Spc67....In the aftermath of the Oklahoma City bombing, Clinton was more than appropriate, he was in fact inspiring. There are other examples. But this is like explaining baseball to a tree*. (Not that you're a tree mind you, but let's agree that when it comes to Bubba, your mind is made up.)

*Or in Scott's case, compassion to a smug a-hole.

Edward,

Other than the hysterical picture in my head of you "dancing in the streets" on election night 1992 (the flowing robes, the grace) What memorable and inspiring moments from the Clinton Presidency remain with you?

"Spc67....In the aftermath of the Oklahoma City bombing, Clinton was more than appropriate, he was in fact inspiring."

You mean like how he tried to blame the whole thing on right-wing "hate" radio? Yes, very inspiring and Trumanesque, that.

spc67, google the damn thing and you'll get to the text of the speech Clinton gave in OK city. Then take off the partisan blinders (I'm wearing mine now, but removed them long enuf to appreciate the Bush trip to iraq.) Read it and tell me what you think. Or maybe you remember it. I'd suggest the same to Scott, but when he's in the Smug A-hole mode there's just no dealing with him.

Harley,

Tone it down. Our posts passed in the ether.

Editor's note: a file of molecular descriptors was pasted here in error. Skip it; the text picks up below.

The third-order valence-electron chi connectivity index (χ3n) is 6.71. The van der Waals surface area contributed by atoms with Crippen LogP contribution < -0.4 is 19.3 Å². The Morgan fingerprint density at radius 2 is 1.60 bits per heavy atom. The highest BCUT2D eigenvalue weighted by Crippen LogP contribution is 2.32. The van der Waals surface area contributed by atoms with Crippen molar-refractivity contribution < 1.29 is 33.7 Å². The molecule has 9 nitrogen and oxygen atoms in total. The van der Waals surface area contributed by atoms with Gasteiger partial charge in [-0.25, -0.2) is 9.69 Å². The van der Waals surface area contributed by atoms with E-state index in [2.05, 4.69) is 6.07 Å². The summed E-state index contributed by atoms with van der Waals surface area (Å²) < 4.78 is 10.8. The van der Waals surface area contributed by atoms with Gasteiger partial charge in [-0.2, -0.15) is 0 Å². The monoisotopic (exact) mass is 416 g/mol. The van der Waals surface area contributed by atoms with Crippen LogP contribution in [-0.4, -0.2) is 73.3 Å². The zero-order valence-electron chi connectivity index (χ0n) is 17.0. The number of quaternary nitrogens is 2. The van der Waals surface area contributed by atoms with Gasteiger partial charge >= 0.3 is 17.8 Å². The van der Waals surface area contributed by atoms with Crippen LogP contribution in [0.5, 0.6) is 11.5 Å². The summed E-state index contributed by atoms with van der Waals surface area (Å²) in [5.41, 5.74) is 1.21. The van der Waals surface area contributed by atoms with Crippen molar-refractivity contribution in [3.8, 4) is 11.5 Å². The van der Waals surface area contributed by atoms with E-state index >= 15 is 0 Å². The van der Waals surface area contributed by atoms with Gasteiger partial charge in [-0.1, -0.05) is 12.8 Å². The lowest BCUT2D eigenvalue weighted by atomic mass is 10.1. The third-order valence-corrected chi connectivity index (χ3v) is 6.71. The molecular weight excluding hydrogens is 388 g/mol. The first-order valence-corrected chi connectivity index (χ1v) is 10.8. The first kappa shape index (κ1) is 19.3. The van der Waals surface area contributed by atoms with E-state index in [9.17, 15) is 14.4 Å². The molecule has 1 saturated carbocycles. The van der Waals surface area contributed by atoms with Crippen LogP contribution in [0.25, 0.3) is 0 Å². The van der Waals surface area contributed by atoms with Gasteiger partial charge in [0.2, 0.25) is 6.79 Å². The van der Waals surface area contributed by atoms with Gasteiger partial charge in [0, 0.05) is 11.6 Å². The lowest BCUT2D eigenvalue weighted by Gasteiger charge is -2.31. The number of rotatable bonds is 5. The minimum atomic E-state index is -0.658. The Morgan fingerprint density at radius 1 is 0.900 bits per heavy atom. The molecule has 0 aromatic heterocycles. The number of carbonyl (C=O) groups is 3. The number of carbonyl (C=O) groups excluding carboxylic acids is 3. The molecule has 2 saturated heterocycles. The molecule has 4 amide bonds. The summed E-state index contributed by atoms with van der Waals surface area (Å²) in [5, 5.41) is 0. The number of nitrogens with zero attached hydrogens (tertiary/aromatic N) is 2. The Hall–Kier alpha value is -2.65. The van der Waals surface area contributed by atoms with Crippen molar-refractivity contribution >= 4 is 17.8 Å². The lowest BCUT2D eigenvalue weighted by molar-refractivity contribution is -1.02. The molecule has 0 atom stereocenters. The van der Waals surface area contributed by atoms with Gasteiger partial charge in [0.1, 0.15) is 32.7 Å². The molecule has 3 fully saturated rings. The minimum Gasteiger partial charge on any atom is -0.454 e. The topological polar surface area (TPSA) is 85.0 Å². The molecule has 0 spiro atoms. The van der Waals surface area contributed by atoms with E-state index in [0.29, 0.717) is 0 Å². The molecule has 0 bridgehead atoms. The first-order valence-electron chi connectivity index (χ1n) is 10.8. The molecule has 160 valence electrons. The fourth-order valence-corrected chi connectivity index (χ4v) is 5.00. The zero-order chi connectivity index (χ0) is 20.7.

Having said that, I went back and read the speech. Very good speech.

But it doesn't resonate or inspire like "Ask not..." or "Tear down that wall" or "We have nothing to fear..." or (from your favorite) "some men see things as they are..." or "With malice towards none..."

But it was a fine speech.

BTW,

I'm actually surprised I didn't remember it.

As for partisan blinders, I have none. I didn't vote for W in 2000 as an example. I do however wear a very heavy pair of extended ideological blinders!

spc67, where can I pick up the heavy duty variety? I've pretty much worn down my current pair, and am receiving unpleasant truths as a consequence. And I'm hoping to convince you to keep the W-free streak intact in '04.

But then I'm an incurable optimist, among other things.

spc67, where can I pick up the heavy duty variety?

I made mine aftr spending four years at a VERY lefty college. Can only be repaired through constant reading. Unfortunately, that causes epiphanies which require drilling occasional holes in strategic places.

I've pretty much worn down my current pair, and am receiving unpleasant truths as a consequence.